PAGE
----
The New York Times The New York Times Technology September 12, 2002  

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For an Irregular Lens, an Optical Blueprint

By MARC WEINGARTEN

AS a computer graphics specialist, Brian A. Barsky has conjured up intricately rendered worlds on a PC screen. But in the real world, he has trouble seeing in the dark, and occasionally in broad daylight. For the last 27 years, Dr. Barsky, a professor of computer science and an affiliate professor of optometry at the University of California at Berkeley, has suffered from keratoconus, an abnormal thinning of the cornea that can wreak havoc with depth perception and night vision.

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For years, Dr. Barsky sought a remedy for his vision problems. Then, while on sabbatical in 1992, he realized that a solution for keratoconus patients might be found in the complex algorithms of computer graphics.

An early teacher of computer graphics imaging technology whose students have gone on to work for Pixar Animation Studios and for Lucas Digital's Industrial Light and Magic, Dr. Barsky has devoted much of his professional life to the study of splines, the algorithms that are used to render curved surfaces on computer screens. Spline mathematics subdivides complex computerized shapes into smaller component pieces, with each piece defined by its own equation. Dr. Barsky figured out how to use splines to create a highly detailed digital template of the human cornea. Using this optometric blueprint, he created custom-designed contact lenses.

Conventional contact lenses have simple shapes and are usually symmetrical: they cannot account for irregularities in the cornea's shape. Dr. Barsky's custom-made contact lens fits precisely over an abnormally shaped cornea.

By using a common eye measurement instrument called a corneal topography device with the same spline equations that are used to create cinematic special effects, doctors could one day measure the cornea's surface down to the tiniest micron. Maps based on the measurements could be used to create customized contact lenses for people suffering from keratoconus, eliminating the need for invasive surgery.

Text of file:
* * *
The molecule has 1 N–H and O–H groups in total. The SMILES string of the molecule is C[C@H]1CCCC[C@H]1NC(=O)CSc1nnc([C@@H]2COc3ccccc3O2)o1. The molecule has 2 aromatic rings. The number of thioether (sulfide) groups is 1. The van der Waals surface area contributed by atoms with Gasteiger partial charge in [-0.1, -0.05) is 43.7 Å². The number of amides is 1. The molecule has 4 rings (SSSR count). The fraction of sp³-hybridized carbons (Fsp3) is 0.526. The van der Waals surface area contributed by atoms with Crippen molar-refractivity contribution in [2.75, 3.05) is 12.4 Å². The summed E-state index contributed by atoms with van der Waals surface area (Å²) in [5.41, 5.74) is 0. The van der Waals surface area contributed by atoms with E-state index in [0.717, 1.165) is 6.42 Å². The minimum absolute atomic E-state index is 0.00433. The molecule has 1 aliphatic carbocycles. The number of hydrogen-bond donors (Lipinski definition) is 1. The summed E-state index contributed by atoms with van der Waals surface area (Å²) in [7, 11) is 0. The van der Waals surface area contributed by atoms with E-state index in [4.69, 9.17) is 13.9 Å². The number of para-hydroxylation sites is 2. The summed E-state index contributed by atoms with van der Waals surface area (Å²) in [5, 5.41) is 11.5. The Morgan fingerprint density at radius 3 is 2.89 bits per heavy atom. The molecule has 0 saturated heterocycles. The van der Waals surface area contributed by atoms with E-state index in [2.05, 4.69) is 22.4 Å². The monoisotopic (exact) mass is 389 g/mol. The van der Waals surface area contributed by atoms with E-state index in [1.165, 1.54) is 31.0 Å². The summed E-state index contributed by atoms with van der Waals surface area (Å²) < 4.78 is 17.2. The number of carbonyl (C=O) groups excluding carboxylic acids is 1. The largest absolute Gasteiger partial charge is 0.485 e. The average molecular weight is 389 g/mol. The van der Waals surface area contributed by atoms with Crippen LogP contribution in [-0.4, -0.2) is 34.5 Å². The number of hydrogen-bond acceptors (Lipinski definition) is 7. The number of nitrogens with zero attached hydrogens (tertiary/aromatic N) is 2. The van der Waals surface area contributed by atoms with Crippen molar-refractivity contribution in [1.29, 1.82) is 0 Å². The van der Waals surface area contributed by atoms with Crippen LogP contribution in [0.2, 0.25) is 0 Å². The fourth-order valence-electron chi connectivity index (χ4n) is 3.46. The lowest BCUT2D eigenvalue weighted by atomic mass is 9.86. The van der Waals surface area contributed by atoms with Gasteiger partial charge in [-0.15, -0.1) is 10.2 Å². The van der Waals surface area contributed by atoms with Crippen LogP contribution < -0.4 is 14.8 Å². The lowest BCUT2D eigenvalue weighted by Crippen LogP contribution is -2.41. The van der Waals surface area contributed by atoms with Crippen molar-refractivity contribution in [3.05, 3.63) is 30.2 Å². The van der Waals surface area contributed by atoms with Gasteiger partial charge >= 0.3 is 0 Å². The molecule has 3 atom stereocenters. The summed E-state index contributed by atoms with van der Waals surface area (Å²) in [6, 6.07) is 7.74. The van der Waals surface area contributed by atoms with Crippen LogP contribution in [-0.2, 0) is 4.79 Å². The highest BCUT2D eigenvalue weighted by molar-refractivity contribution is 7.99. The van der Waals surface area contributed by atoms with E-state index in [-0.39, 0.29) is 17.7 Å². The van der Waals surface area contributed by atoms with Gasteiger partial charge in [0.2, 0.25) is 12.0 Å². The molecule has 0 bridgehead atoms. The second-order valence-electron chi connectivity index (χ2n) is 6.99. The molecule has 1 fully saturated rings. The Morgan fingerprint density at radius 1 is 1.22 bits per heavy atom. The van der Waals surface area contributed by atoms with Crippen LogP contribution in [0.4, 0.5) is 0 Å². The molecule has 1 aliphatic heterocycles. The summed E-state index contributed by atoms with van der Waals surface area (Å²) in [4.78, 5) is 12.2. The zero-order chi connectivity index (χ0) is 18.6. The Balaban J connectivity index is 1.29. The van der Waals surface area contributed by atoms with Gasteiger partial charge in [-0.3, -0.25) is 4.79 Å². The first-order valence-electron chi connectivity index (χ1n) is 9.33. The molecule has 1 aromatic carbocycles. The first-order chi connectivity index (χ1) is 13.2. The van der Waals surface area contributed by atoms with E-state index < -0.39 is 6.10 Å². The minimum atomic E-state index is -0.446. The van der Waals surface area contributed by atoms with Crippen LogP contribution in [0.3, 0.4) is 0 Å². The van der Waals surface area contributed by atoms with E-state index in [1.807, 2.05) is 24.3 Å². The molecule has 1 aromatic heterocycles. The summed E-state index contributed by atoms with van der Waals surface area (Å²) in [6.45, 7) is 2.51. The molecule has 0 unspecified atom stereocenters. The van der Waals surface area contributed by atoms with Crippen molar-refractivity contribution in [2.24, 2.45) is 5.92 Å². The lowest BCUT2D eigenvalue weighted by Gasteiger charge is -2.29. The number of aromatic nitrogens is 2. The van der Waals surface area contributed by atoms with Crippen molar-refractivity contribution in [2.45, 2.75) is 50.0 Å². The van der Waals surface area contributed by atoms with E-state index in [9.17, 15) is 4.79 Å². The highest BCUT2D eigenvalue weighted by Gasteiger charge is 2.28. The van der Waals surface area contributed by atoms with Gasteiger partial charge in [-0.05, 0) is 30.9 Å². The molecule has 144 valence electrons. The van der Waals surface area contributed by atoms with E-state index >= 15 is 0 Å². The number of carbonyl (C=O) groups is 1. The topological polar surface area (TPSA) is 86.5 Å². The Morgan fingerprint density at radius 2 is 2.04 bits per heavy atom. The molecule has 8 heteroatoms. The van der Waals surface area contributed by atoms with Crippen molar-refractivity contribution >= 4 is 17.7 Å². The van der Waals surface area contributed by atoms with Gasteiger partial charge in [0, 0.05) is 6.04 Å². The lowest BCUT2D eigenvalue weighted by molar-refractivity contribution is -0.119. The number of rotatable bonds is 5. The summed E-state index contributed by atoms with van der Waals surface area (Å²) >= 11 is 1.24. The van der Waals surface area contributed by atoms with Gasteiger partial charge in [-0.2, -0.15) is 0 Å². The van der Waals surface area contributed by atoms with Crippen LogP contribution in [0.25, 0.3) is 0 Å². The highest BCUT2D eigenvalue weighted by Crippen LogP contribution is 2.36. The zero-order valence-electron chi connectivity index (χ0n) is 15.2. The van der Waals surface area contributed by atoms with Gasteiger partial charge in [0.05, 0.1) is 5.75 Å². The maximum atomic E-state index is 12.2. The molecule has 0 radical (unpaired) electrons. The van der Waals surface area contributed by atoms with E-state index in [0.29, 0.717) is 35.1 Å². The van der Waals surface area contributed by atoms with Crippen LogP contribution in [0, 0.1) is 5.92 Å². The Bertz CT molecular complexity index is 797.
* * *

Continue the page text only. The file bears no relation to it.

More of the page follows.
"Normally with corneal topography, if I move my eye, the measurements will change, which is incorrect, since my eye did not really change shape," said Dr. Barsky, who is talking with contact lens companies that are interested in his invention. "If we take that same input and run it though our more sophisticated mathematical approach, we'll get a more accurate profile of the cornea. The measurements remain the same even for different gaze directions."

Lens makers are optimistic. "Dr. Barsky is at the center of a turning point in our industry," said William E. Meyers, vice president for science and technology at Paragon Vision Sciences, a contact lens company in Mesa, Ariz. "For years, we have speculated about how to design contact lenses to manage the wide array of clinically observed corneal distortions. Not only does Dr. Barsky deliver the math, but he pursues the goal with the passion of a man whose own vision is challenged by just such an ocular complication."

Dr. Barsky's spline-based model could also improve the accuracy of Lasik surgery, in which part of the cornea is cut and peeled back and the underlying tissue is reshaped by a laser. People whose eyes are unsuitable for Intacs, tiny crescent-shaped inserts that are implanted in the cornea to flatten the curvature and correct nearsightedness, could also benefit, as could those with eye ailments like astigmatism.

Dr. Brian Boxer Wachler, director of the Laser Refractive Center at the Jules Stein Eye Institute at the University of California at Los Angeles, said the spline-based design could be useful to people who must wear contact lenses but cautioned that such specialized lenses could be too expensive to manufacture. "That could be the edge on the double-edged sword," Dr. Boxer Wachler said. "If you have to make a special lens for each eye, it's a lot more expensive, versus using a standard lathe that produces uniform lenses."

But Dr. Barsky is convinced that the market is large enough nearly one million Americans suffer from corneal abnormalities to support a custom-made lens industry. "Most people buy contact lenses for cosmetic or convenience purposes," he said. "This is important for those who need lenses that are medically necessary as the only hope to provide good vision and avoid a corneal transplant."




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Peter DaSilva for The New York Times
CUSTOMIZED - Brian A. Barsky, professor of computer science, with a device that maps his deteriorated cornea.


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